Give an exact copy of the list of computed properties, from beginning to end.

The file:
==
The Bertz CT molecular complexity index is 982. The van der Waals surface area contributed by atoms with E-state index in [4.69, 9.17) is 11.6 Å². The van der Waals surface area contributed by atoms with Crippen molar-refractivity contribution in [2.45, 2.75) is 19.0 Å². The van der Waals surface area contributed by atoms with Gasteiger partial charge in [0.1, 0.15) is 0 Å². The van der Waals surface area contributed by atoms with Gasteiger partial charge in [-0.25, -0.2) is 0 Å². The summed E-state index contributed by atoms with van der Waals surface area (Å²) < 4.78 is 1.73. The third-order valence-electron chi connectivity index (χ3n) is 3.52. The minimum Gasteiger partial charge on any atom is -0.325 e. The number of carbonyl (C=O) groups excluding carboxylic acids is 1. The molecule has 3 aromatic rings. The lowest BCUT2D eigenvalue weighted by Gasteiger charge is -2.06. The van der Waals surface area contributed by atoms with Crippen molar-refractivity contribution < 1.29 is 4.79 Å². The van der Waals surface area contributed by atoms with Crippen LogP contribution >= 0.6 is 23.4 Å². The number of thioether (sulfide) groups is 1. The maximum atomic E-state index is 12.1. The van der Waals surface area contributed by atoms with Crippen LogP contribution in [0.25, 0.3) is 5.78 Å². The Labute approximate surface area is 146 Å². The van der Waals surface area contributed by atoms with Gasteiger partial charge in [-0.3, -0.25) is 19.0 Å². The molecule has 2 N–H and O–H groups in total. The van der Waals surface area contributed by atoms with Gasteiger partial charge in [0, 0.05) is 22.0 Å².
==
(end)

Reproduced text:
The Bertz CT molecular complexity index is 982. The van der Waals surface area contributed by atoms with E-state index in [4.69, 9.17) is 11.6 Å². The van der Waals surface area contributed by atoms with Crippen molar-refractivity contribution in [2.45, 2.75) is 19.0 Å². The van der Waals surface area contributed by atoms with Gasteiger partial charge in [0.1, 0.15) is 0 Å². The van der Waals surface area contributed by atoms with Gasteiger partial charge in [-0.25, -0.2) is 0 Å². The summed E-state index contributed by atoms with van der Waals surface area (Å²) < 4.78 is 1.73. The third-order valence-electron chi connectivity index (χ3n) is 3.52. The minimum Gasteiger partial charge on any atom is -0.325 e. The number of carbonyl (C=O) groups excluding carboxylic acids is 1. The molecule has 3 aromatic rings. The lowest BCUT2D eigenvalue weighted by Gasteiger charge is -2.06. The van der Waals surface area contributed by atoms with Crippen molar-refractivity contribution < 1.29 is 4.79 Å². The van der Waals surface area contributed by atoms with Crippen LogP contribution >= 0.6 is 23.4 Å². The number of thioether (sulfide) groups is 1. The maximum atomic E-state index is 12.1. The van der Waals surface area contributed by atoms with Crippen LogP contribution in [0.25, 0.3) is 5.78 Å². The Labute approximate surface area is 146 Å². The van der Waals surface area contributed by atoms with Gasteiger partial charge in [-0.3, -0.25) is 19.0 Å². The molecule has 2 N–H and O–H groups in total. The van der Waals surface area contributed by atoms with Gasteiger partial charge in [0, 0.05) is 22.0 Å².